Obesity caused by excessive fat accumulation in adipocytes is a growing global problem and is a major contributing risk factor for many chronic metabolic diseases. There is increasing evidence that oxidative stress plays a crucial role in both obesity progression and obesity-related complications. In recent years, Drosophila models of diet-induced obesity and associated pathologies have been successfully developed through manipulation of carbohydrate or fat concentrations in the food. Obese flies accumulate triacylglycerols in the fat body, an organ homologous to mammalian adipose tissue and exhibit metabolic and physiological complications including hyperglycemia, redox imbalance and shortened longevity; these are all similar to those observed in obese humans. In this review, we summarize current data on the mechanisms of oxidative stress induction in obesity, with emphasis on metabolic switches and the involvement of redox-responsive signaling pathways such as NF-κB and Nfr2. The recent achievements with D. melanogaster model suggest a complicated relationship between obesity, oxidative stress, and longevity but the Drosophila model offers probably the best opportunities to delve further into unraveling these interactions, particularly the roles of antioxidants and of Nrf2-regulated responses, in order to increase our understanding of the obese metabolic phenotype and test and develop anti-obesity pharmaceuticals.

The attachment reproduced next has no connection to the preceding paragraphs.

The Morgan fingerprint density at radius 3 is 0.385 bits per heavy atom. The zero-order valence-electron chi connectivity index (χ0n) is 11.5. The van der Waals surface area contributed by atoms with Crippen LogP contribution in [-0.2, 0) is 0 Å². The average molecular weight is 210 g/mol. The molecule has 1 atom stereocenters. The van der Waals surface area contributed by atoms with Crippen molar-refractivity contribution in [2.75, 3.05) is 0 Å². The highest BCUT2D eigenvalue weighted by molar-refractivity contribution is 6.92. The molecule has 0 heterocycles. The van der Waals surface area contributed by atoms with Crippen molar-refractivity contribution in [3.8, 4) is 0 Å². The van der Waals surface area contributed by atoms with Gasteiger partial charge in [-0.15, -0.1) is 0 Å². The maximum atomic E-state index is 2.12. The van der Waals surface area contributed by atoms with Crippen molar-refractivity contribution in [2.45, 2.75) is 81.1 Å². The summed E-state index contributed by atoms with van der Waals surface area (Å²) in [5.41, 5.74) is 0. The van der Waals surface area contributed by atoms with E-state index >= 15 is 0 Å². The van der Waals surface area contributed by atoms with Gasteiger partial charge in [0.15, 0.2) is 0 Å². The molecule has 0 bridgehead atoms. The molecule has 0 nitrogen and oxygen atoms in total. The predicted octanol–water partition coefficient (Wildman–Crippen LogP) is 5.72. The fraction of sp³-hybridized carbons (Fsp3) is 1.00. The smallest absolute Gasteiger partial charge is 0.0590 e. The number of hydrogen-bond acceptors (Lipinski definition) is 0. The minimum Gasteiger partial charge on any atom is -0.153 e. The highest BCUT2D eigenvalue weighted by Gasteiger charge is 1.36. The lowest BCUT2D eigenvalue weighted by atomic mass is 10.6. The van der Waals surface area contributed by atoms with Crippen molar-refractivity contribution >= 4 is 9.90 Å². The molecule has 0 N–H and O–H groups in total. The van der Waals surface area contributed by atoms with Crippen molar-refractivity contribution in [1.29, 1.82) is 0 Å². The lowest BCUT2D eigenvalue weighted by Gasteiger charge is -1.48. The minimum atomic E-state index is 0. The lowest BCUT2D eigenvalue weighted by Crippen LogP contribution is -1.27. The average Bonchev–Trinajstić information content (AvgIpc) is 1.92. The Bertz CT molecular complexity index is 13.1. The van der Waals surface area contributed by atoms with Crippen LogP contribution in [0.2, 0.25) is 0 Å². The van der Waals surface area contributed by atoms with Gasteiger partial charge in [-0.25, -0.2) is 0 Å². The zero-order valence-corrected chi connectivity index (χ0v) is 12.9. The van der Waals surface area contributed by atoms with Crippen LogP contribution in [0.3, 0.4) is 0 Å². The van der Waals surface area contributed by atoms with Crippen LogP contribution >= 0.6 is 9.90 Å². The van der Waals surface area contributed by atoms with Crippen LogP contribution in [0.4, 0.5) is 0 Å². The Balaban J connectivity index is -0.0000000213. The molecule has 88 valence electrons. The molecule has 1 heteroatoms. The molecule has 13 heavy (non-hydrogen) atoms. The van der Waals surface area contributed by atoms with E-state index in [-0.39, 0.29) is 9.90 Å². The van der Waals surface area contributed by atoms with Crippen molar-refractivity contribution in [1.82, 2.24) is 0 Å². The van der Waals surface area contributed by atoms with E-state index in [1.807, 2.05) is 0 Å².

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Comparative Biochemistry and Physiology - A Molecular and Integrative Physiology
Department of Biology

Bayliak, M.M. (Maria M.), Abrat, O.B. (Olexandra B.), Storey, J, Storey, K, & Lushchak, V.I. (Volodymyr I.). (2019). Interplay between diet-induced obesity and oxidative stress: Comparison between Drosophila and mammals. Comparative Biochemistry and Physiology - A Molecular and Integrative Physiology (Vol. 228, pp. 18–28). doi:10.1016/j.cbpa.2018.09.027